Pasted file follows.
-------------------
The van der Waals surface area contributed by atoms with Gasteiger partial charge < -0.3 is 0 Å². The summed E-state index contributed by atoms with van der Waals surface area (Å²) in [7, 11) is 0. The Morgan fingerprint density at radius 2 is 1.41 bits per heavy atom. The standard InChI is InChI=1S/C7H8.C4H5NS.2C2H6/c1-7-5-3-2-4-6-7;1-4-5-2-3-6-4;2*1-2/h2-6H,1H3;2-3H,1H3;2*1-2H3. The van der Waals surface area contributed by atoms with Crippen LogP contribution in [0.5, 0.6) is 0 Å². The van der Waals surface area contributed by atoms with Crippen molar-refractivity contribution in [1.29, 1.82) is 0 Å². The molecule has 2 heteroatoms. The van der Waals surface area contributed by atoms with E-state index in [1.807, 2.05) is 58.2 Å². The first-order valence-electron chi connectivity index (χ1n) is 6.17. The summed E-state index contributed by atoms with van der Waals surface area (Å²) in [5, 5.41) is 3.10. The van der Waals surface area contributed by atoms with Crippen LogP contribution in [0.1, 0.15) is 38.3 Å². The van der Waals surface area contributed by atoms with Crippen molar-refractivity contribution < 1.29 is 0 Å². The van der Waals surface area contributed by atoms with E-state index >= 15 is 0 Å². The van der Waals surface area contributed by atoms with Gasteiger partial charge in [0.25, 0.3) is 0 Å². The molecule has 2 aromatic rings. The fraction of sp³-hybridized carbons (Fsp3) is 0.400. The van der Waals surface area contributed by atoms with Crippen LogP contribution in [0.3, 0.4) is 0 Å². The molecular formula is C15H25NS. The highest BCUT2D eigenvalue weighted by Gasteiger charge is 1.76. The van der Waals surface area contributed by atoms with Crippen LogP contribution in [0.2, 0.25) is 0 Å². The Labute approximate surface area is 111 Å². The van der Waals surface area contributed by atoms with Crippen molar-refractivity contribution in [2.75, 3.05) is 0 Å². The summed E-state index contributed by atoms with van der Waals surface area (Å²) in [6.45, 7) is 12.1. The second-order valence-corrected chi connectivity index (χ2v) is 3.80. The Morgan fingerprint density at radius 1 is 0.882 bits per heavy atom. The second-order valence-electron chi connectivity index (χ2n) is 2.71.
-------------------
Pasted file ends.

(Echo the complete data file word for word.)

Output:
The van der Waals surface area contributed by atoms with Gasteiger partial charge < -0.3 is 0 Å². The summed E-state index contributed by atoms with van der Waals surface area (Å²) in [7, 11) is 0. The Morgan fingerprint density at radius 2 is 1.41 bits per heavy atom. The standard InChI is InChI=1S/C7H8.C4H5NS.2C2H6/c1-7-5-3-2-4-6-7;1-4-5-2-3-6-4;2*1-2/h2-6H,1H3;2-3H,1H3;2*1-2H3. The van der Waals surface area contributed by atoms with Crippen LogP contribution in [0.5, 0.6) is 0 Å². The van der Waals surface area contributed by atoms with Crippen molar-refractivity contribution in [1.29, 1.82) is 0 Å². The molecule has 2 heteroatoms. The van der Waals surface area contributed by atoms with E-state index in [1.807, 2.05) is 58.2 Å². The first-order valence-electron chi connectivity index (χ1n) is 6.17. The summed E-state index contributed by atoms with van der Waals surface area (Å²) in [5, 5.41) is 3.10. The van der Waals surface area contributed by atoms with Crippen LogP contribution in [0.1, 0.15) is 38.3 Å². The van der Waals surface area contributed by atoms with Crippen molar-refractivity contribution < 1.29 is 0 Å². The van der Waals surface area contributed by atoms with E-state index >= 15 is 0 Å². The van der Waals surface area contributed by atoms with Gasteiger partial charge in [0.25, 0.3) is 0 Å². The molecule has 2 aromatic rings. The fraction of sp³-hybridized carbons (Fsp3) is 0.400. The van der Waals surface area contributed by atoms with Crippen LogP contribution in [0.3, 0.4) is 0 Å². The molecular formula is C15H25NS. The highest BCUT2D eigenvalue weighted by Gasteiger charge is 1.76. The van der Waals surface area contributed by atoms with Crippen LogP contribution in [0.2, 0.25) is 0 Å². The Labute approximate surface area is 111 Å². The van der Waals surface area contributed by atoms with Crippen molar-refractivity contribution in [2.75, 3.05) is 0 Å². The summed E-state index contributed by atoms with van der Waals surface area (Å²) in [6.45, 7) is 12.1. The second-order valence-corrected chi connectivity index (χ2v) is 3.80. The Morgan fingerprint density at radius 1 is 0.882 bits per heavy atom. The second-order valence-electron chi connectivity index (χ2n) is 2.71.